Security researchers observed an Astaroth attack that used only living-off-the-land techniques to run the backdoor directly in memory on Windows machines.

The Microsoft Defender ATP Research Team detected the Astaroth attack after noticing an anomaly from a Windows Defender Antivirus algorithm used for catching fileless campaigns. This led the researchers to an infection chain that relied strictly on living-off-the-land techniques — the use of regular tools already present on the system — to avoid raising any red flags.

The infection chain began with a series of spear phishing emails that contained malicious links to redirect users to a LNK file. When double-clicked, the LNK file executed the Windows Management Instrumentation Command (WMIC) tool with the /Format parameter. The campaign then executed JavaScript code to download payloads using the Bitsadmin tool.

At this point, the attacks used Certutil to decode the payloads and then the Regsvr32 tool to run a series of dynamic link libraries (DLLs). This chain of events eventually led one DLL to load into Userinit and then load Astaroth as its final payload. With Astaroth activated, threat actors could use the backdoor to steal sensitive information and move laterally across the network.

Astaroth Abuses Windows Services and Legitimate Tools

Astaroth attacks often abuse legitimate Windows services. In September 2018, Cofense spotted a campaign that compromised 8,000 machines in one week by exploiting WMIC and Certutil. News of this attack came several months before Cybereason detected a campaign in which threat actors abused legitimate operating system functionality and security-related products to distribute the backdoor to users in Brazil.

Awareness Is the Best Defense Against an Astaroth Attack

Security awareness training to educate employees about phishing campaigns and other digital threats can help defend against an Astaroth attack. Analysts should use this education framework in tandem with a patch management strategy and a deep familiarity with built-in Windows code to spot anomalies that could be indicative of fileless attacks.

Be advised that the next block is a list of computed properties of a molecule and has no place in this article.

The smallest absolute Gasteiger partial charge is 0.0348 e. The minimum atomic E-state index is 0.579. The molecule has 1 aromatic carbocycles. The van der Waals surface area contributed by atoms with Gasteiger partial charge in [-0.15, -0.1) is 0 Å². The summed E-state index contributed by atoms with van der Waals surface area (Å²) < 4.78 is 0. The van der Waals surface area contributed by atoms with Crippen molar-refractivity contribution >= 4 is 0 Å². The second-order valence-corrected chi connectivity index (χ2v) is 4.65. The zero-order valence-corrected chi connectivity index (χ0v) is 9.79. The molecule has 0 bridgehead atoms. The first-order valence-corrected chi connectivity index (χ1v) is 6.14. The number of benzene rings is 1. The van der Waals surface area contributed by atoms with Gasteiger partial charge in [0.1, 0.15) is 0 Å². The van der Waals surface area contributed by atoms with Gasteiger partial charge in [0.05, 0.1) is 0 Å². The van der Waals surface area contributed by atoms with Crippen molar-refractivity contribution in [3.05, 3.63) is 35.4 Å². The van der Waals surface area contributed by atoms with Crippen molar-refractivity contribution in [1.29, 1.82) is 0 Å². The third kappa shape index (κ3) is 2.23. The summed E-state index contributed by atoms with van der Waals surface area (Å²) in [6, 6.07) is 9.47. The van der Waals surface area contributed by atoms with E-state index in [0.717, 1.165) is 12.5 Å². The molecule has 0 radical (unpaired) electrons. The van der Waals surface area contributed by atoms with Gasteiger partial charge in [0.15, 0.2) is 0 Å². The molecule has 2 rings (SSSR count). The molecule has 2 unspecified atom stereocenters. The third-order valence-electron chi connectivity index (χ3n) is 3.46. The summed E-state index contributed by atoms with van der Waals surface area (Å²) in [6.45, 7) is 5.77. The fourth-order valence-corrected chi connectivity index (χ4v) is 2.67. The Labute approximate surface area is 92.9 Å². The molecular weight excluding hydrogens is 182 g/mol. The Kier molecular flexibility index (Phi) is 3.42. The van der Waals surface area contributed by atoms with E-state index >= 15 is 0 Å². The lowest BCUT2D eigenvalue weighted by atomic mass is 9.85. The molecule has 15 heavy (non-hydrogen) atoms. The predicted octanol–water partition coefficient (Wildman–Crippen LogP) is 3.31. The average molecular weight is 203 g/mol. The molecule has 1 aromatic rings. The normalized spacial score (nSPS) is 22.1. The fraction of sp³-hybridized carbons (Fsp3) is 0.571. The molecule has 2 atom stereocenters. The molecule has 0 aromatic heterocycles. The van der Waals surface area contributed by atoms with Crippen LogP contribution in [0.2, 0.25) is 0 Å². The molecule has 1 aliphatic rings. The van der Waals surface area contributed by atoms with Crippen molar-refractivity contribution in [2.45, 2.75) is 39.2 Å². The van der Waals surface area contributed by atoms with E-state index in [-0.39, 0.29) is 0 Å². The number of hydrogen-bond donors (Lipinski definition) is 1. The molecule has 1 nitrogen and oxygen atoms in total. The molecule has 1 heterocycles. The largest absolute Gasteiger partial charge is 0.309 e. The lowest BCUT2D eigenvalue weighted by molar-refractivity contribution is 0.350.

More from

Vulnerability resolution enhanced by integrations

2 min read - Why speed is of the essence in today's cybersecurity landscape? How are you quickly achieving vulnerability resolution?Identifying vulnerabilities should be part of the daily process within an organization. It's an important piece of maintaining an organization’s security posture. However, the complicated nature of modern technologies — and the pace of change — often make vulnerability management a challenging task.In the past, many organizations had to support manual integration work to get different security systems to ‘talk’ to each other. As…

How I got started: SIEM engineer

2 min read - As careers in cybersecurity become increasingly more specialized, Security Information and Event Management (SIEM) engineers are playing a more prominent role. These professionals are like forensic specialists but are also on the front lines protecting sensitive information from the relentless onslaught of cyber threats. SIEM engineers meticulously monitor, analyze and manage security events and incidents within an organization. They leverage SIEM tools to aggregate and correlate data, enabling them to detect anomalies, identify potential threats and respond swiftly to security…

Tequila OS 2.0: The first forensic Linux distribution in Latin America

3 min read - Incident response teams are stretched thin, and the threats are only intensifying. But new tools are helping bridge the gap for cybersecurity pros in Latin America.IBM Security X-Force Threat Intelligence Index 2023 found that 12% of the security incidents X-force responded to were in Latin America. In comparison, 31% were in the Asia-Pacific, followed by Europe with 28%, North America with 25% and the Middle East with 4%. In the Latin American region, Brazil had 67% of incidents that X-Force…

Cost of a data breach 2023: Geographical breakdowns

4 min read - Data breaches can occur anywhere in the world, but they are historically more common in specific countries. Typically, countries with high internet usage and digital services are more prone to data breaches. To that end, IBM’s Cost of a Data Breach Report 2023 looked at 553 organizations of various sizes across 16 countries and geographic regions, and 17 industries. In the report, the top five costs of a data breach by country or region (measured in USD millions) for 2023…